The Mystery of Mistletoe - Indiana Yard and Garden - Purdue Consumer Horticulture

The Mystery of Mistletoe

Most folks think of mistletoe as an excuse for smooching around the holiday, and today, there probably aren’t too many people who have actually seen anything but plastic mistletoe!

But, in fact, there is a real plant that is the true mistletoe. Well, actually, several types of mistletoe exist, including American Mistletoe and European Mistletoe. These two are different, but related, species of parasitic shrubs. Both have small, leathery leaves and translucent, white berries.

American Mistletoe, Phoradendron sp., can be found hanging around trees from New Jersey to Florida and west to southern Illinois and Texas. Though you can sometimes purchase seed of the American Mistletoe, it is generally not successful in cultivation.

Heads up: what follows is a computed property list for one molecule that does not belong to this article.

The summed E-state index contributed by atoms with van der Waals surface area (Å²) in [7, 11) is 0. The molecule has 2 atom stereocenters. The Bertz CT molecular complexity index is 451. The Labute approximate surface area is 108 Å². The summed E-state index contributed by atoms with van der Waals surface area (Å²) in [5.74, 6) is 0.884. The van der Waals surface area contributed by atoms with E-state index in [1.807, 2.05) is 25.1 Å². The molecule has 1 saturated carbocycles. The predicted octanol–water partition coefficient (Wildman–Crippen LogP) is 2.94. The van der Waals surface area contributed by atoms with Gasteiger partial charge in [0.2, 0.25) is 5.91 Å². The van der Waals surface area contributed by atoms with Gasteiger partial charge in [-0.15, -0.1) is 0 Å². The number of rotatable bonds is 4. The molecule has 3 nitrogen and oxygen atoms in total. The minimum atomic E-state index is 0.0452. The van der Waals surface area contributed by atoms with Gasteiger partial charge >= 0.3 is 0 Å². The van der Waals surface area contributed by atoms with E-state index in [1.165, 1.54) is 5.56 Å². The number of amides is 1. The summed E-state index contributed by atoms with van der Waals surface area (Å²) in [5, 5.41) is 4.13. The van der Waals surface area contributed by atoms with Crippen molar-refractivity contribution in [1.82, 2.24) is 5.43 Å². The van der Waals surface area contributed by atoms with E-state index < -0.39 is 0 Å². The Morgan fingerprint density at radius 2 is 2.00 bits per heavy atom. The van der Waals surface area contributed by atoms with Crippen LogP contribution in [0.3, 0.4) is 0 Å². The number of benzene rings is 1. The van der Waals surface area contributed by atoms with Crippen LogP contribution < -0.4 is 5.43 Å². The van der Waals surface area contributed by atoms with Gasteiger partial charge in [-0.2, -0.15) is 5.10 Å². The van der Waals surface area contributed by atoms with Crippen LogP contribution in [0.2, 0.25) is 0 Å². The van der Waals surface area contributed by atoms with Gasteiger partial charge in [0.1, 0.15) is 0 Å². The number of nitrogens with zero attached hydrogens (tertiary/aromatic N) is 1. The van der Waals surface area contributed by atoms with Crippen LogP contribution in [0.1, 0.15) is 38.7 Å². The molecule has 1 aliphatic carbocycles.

Though these plants do have chlorophyll, as parasites they meet their nutritional needs by tapping into the flow of water and minerals of other plants, particularly trees, such as apple, hawthorn, linden and oak. The seeds actually germinate on the host plant and tap in immediately.

Though it may be great fun to catch the object of your affection under the mistletoe, both the berries and foliage can cause severe digestive upset if eaten and in rare instances may be fatal. Now that could explain why plastic mistletoe has become so popular!


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